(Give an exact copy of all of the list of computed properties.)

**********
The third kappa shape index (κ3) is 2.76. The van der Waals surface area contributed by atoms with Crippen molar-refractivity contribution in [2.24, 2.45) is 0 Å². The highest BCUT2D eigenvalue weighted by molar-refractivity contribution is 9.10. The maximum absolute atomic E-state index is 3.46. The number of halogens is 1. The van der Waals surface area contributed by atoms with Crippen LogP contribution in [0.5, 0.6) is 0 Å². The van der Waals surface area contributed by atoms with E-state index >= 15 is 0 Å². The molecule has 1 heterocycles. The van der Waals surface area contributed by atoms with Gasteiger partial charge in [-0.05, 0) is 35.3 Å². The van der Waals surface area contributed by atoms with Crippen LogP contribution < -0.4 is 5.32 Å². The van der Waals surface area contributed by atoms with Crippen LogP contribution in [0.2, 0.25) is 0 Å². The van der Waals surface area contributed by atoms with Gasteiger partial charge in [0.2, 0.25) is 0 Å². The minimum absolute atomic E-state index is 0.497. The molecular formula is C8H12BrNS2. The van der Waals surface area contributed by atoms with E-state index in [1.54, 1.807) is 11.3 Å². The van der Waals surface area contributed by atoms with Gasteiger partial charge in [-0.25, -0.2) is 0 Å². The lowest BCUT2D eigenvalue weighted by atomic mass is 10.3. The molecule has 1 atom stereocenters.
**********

The third kappa shape index (κ3) is 2.76. The van der Waals surface area contributed by atoms with Crippen molar-refractivity contribution in [2.24, 2.45) is 0 Å². The highest BCUT2D eigenvalue weighted by molar-refractivity contribution is 9.10. The maximum absolute atomic E-state index is 3.46. The number of halogens is 1. The van der Waals surface area contributed by atoms with Crippen LogP contribution in [0.5, 0.6) is 0 Å². The van der Waals surface area contributed by atoms with E-state index >= 15 is 0 Å². The molecule has 1 heterocycles. The van der Waals surface area contributed by atoms with Gasteiger partial charge in [-0.05, 0) is 35.3 Å². The van der Waals surface area contributed by atoms with Crippen LogP contribution < -0.4 is 5.32 Å². The van der Waals surface area contributed by atoms with Crippen LogP contribution in [0.2, 0.25) is 0 Å². The van der Waals surface area contributed by atoms with Gasteiger partial charge in [0.2, 0.25) is 0 Å². The minimum absolute atomic E-state index is 0.497. The molecular formula is C8H12BrNS2. The van der Waals surface area contributed by atoms with E-state index in [1.54, 1.807) is 11.3 Å². The van der Waals surface area contributed by atoms with Gasteiger partial charge in [-0.25, -0.2) is 0 Å². The lowest BCUT2D eigenvalue weighted by atomic mass is 10.3. The molecule has 1 atom stereocenters.